Case Studies

There are many examples of globally networked learning (GNL) courses that have been mounted in various universities across the world. Below are some examples we find particularly innovative. These examples show the wide-ranging possibilities that exist in course design; partnerships across disciplines, institutions and regions of the world; and the concrete GNL activities that may be integrated into courses. Further case studies may be found here and here.

  • Institutions: Stanford University (United States) and Orebro University (Sweden)
    Field: Cross-cultural rhetoric
    Project: Global curriculum for 15 students in 4 - 6 teams. Assignments include: presenting cultural artifacts; analyzing ads published around the world; examining websites; composing collaboratively a blog post about cultural artifacts.
    Reference: O'Brien & Erikson (2008)
  • Institutions: Farfield University (United States) and Universidad Centroamericana (Nicaragua)
    Field: Global justice, communication and journalism
    Project: The inter-institutional agreement includes a joint curriculum in communication, a joint capstone in global justice, faculty exchanges and study abroad programs.
    Reference: Crabtree, Malespin & Norori (2008)
  • Institutions: University of Wisconsin-Stout (United States), Benemérita Universidad Autónoma de Puebla (Mexico), University of South Dakota (United States), First Nations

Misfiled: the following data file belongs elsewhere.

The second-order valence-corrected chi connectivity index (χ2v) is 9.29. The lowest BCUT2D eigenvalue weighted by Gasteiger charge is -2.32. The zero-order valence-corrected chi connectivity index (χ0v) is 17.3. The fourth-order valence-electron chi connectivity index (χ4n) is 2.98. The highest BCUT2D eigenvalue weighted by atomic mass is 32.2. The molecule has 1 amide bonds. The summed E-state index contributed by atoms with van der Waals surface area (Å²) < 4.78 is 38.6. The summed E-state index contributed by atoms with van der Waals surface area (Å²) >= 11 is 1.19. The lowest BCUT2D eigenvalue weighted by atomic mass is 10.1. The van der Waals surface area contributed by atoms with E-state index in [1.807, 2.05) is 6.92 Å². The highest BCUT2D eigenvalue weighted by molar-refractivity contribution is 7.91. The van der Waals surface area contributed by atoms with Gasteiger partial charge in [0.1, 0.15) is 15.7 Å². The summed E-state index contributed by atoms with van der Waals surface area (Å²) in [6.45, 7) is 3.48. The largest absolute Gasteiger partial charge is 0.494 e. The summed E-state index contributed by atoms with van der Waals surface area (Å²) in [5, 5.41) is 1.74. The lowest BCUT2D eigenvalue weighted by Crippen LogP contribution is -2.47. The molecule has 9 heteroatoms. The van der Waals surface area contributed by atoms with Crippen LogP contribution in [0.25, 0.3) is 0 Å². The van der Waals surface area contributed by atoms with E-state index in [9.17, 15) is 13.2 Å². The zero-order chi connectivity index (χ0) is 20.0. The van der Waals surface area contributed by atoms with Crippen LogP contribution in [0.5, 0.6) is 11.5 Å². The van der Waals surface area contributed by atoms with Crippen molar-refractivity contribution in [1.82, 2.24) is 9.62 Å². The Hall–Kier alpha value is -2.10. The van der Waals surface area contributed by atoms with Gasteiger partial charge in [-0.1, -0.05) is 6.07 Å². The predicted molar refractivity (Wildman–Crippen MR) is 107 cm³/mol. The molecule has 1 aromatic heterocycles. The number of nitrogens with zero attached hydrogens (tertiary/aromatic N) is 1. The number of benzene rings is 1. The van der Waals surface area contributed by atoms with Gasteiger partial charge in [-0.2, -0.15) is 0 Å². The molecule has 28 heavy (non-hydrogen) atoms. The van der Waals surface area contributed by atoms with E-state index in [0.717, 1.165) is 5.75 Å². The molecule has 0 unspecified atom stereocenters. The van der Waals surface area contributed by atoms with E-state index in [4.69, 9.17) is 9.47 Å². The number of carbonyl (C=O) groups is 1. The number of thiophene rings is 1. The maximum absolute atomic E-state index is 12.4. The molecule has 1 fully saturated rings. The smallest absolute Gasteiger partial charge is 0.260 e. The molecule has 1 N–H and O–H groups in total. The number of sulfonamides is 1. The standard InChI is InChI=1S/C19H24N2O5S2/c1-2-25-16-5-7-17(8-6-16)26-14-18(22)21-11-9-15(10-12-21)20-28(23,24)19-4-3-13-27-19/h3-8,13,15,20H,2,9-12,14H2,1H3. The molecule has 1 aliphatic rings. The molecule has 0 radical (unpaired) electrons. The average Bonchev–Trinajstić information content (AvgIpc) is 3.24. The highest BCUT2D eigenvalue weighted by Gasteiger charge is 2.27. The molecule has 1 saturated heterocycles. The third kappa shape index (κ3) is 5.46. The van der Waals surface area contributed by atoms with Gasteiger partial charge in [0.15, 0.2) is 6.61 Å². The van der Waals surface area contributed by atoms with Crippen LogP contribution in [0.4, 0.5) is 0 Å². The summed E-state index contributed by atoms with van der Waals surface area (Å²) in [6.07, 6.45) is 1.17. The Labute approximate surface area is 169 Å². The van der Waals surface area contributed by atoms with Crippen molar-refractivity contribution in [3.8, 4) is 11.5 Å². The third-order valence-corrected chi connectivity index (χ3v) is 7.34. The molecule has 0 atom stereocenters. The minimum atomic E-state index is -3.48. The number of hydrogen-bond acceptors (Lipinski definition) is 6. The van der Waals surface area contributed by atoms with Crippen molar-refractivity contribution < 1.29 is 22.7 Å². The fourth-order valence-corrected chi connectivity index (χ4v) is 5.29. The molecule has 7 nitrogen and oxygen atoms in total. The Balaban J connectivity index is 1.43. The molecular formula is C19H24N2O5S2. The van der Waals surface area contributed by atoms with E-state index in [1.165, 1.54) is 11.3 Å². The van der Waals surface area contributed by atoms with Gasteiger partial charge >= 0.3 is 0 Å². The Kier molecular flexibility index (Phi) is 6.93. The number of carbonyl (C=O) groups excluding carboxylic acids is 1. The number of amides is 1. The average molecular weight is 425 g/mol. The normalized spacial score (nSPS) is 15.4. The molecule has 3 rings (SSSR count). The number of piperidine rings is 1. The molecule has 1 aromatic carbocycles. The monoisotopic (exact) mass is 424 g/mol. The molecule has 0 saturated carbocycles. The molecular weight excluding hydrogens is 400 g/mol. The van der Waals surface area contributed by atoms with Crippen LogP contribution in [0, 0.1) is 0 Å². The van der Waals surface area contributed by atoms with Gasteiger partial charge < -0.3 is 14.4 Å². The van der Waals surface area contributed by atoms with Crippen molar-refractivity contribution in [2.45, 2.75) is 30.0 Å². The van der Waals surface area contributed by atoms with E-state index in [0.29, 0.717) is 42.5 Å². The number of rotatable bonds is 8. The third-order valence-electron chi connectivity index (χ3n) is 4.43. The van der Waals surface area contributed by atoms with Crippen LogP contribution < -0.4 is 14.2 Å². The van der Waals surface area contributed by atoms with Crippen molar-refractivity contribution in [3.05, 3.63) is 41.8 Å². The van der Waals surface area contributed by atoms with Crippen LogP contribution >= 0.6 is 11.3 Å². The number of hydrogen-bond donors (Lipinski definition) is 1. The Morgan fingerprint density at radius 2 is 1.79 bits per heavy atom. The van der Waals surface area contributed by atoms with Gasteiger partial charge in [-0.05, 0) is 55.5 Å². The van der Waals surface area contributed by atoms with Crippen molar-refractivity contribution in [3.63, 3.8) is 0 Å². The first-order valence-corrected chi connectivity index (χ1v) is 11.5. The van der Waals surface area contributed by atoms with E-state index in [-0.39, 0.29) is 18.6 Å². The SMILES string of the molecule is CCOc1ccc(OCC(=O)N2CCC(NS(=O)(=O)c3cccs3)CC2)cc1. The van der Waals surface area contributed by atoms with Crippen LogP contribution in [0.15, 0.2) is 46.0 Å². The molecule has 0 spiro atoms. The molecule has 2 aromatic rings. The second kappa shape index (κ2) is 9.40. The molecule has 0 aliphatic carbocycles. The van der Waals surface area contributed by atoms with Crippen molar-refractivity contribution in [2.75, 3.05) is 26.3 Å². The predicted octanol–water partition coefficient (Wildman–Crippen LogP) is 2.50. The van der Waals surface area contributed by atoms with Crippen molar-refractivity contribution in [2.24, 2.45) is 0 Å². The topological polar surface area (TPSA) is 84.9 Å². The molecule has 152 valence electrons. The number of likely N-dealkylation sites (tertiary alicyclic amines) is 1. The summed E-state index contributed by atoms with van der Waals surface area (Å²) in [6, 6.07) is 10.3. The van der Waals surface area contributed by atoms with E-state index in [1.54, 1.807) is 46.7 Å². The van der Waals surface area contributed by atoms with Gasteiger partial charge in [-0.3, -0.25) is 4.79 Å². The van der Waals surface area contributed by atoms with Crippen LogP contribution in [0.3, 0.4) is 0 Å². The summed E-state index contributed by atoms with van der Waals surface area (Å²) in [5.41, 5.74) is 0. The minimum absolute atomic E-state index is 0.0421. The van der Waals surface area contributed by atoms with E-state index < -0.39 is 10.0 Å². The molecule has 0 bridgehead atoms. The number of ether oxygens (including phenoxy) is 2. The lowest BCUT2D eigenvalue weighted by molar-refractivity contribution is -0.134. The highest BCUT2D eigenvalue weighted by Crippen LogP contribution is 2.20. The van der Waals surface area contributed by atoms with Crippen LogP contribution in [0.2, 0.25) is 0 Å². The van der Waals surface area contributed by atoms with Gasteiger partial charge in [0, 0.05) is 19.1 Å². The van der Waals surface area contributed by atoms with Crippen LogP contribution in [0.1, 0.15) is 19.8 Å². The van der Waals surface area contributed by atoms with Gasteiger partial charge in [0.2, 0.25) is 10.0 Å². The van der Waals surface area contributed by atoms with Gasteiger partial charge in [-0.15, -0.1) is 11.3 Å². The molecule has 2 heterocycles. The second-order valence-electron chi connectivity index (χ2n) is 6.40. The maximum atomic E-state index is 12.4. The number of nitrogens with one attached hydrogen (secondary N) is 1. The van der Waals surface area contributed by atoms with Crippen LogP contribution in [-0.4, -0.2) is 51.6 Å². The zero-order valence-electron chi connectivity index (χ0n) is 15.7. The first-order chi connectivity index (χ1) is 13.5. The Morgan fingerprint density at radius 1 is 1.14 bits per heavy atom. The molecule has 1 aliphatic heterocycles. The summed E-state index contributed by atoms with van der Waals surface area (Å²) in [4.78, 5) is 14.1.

Field: Indigenous Studies
    Project: The inter-institutional agreement includes a joint curriculum in communication, a joint capstone in global justice, faculty exchanges and study abroad programs.
    Reference: Fitch, Kirby & Amador (2008)
  • Institutions: University of Delaware (United States) and McGill (Canada)
    Field: Management Communication
    Project: Joint course in which students analyzed the business communication practices at enterprises operating in both countries.
    Reference: Starke-Meyerring & Andrews (2006)
  • Institutions: Georgie Institute of Technology (United States); European University at St Petersburg (Russia); and Belkinge Institute of Technology
    Field: Technical communication (Information design and technology) and English
    Project: Classes are separated at first. Then, students introduce themselves through BlackBoard. 80% of the class sessions are asynchronous and 20% are synchronous.
    Reference: Herrinton & Tretyakov (2005); Kennon (2008)
  • Institutions: University of Wisconsin-Stout (United States); Hogeschool Gent (Belgium); Aarhus School of Business (Denmark); Université Paris Diderot (France); Karl-Franzens-Universität Graz (Austria); Università degli studi di Trieste (Italy)
    Field: Technical communication and translation
    Project: In their respective courses, the students write technical texts and send them to students in other countries who translate them. Students communicate by email to provide feedback and to adjust their writing/translation.
    Reference: Mousten, Vandepitte & Maylah (2008)
  • Institutions: City University of Hong Kong (China) and Illinois State University (United States)
    Field: Business communication and professional communication
    Project: Joint project in which students communicate through email and videoconference in order to analyze McDonald's operations in both countries.
    Reference: Du-Bacock & Varner (2008)